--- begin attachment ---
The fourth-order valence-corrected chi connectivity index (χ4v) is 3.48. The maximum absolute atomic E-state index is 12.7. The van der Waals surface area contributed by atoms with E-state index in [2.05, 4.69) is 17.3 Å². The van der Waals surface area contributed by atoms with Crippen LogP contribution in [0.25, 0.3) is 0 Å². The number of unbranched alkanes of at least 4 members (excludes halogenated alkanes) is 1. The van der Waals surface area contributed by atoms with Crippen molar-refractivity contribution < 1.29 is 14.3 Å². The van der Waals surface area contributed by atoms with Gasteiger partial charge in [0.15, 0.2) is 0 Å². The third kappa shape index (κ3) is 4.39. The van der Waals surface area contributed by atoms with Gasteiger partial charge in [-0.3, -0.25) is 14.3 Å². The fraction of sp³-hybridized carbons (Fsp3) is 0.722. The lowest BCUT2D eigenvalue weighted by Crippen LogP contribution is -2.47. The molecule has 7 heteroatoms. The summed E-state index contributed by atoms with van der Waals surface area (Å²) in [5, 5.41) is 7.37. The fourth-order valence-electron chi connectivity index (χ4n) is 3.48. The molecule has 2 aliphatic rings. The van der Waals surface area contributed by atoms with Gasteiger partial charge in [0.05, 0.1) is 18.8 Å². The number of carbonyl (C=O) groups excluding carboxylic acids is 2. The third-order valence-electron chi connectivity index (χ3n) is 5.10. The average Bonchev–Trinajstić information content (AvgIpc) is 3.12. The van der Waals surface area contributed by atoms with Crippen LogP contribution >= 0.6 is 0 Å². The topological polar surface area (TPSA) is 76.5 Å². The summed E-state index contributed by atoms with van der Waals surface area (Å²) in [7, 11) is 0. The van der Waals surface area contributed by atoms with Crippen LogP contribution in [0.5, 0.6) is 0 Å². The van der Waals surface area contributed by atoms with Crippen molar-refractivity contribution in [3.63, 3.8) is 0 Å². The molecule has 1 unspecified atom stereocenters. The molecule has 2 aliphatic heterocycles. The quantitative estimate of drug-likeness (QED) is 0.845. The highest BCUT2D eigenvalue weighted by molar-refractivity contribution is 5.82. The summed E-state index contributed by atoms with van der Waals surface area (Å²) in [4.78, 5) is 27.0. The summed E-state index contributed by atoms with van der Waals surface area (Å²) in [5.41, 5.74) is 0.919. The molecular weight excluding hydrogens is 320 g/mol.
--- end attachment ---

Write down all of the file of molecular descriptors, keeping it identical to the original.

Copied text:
The fourth-order valence-corrected chi connectivity index (χ4v) is 3.48. The maximum absolute atomic E-state index is 12.7. The van der Waals surface area contributed by atoms with E-state index in [2.05, 4.69) is 17.3 Å². The van der Waals surface area contributed by atoms with Crippen LogP contribution in [0.25, 0.3) is 0 Å². The number of unbranched alkanes of at least 4 members (excludes halogenated alkanes) is 1. The van der Waals surface area contributed by atoms with Crippen molar-refractivity contribution < 1.29 is 14.3 Å². The van der Waals surface area contributed by atoms with Gasteiger partial charge in [0.15, 0.2) is 0 Å². The third kappa shape index (κ3) is 4.39. The van der Waals surface area contributed by atoms with Gasteiger partial charge in [-0.3, -0.25) is 14.3 Å². The fraction of sp³-hybridized carbons (Fsp3) is 0.722. The lowest BCUT2D eigenvalue weighted by Crippen LogP contribution is -2.47. The molecule has 7 heteroatoms. The summed E-state index contributed by atoms with van der Waals surface area (Å²) in [5, 5.41) is 7.37. The fourth-order valence-electron chi connectivity index (χ4n) is 3.48. The molecule has 2 aliphatic rings. The van der Waals surface area contributed by atoms with Gasteiger partial charge in [0.05, 0.1) is 18.8 Å². The number of carbonyl (C=O) groups excluding carboxylic acids is 2. The third-order valence-electron chi connectivity index (χ3n) is 5.10. The average Bonchev–Trinajstić information content (AvgIpc) is 3.12. The van der Waals surface area contributed by atoms with Crippen LogP contribution >= 0.6 is 0 Å². The topological polar surface area (TPSA) is 76.5 Å². The summed E-state index contributed by atoms with van der Waals surface area (Å²) in [7, 11) is 0. The van der Waals surface area contributed by atoms with Crippen LogP contribution in [0.5, 0.6) is 0 Å². The van der Waals surface area contributed by atoms with Crippen molar-refractivity contribution in [3.63, 3.8) is 0 Å². The molecule has 1 unspecified atom stereocenters. The molecule has 2 aliphatic heterocycles. The quantitative estimate of drug-likeness (QED) is 0.845. The highest BCUT2D eigenvalue weighted by molar-refractivity contribution is 5.82. The summed E-state index contributed by atoms with van der Waals surface area (Å²) in [4.78, 5) is 27.0. The summed E-state index contributed by atoms with van der Waals surface area (Å²) in [5.41, 5.74) is 0.919. The molecular weight excluding hydrogens is 320 g/mol.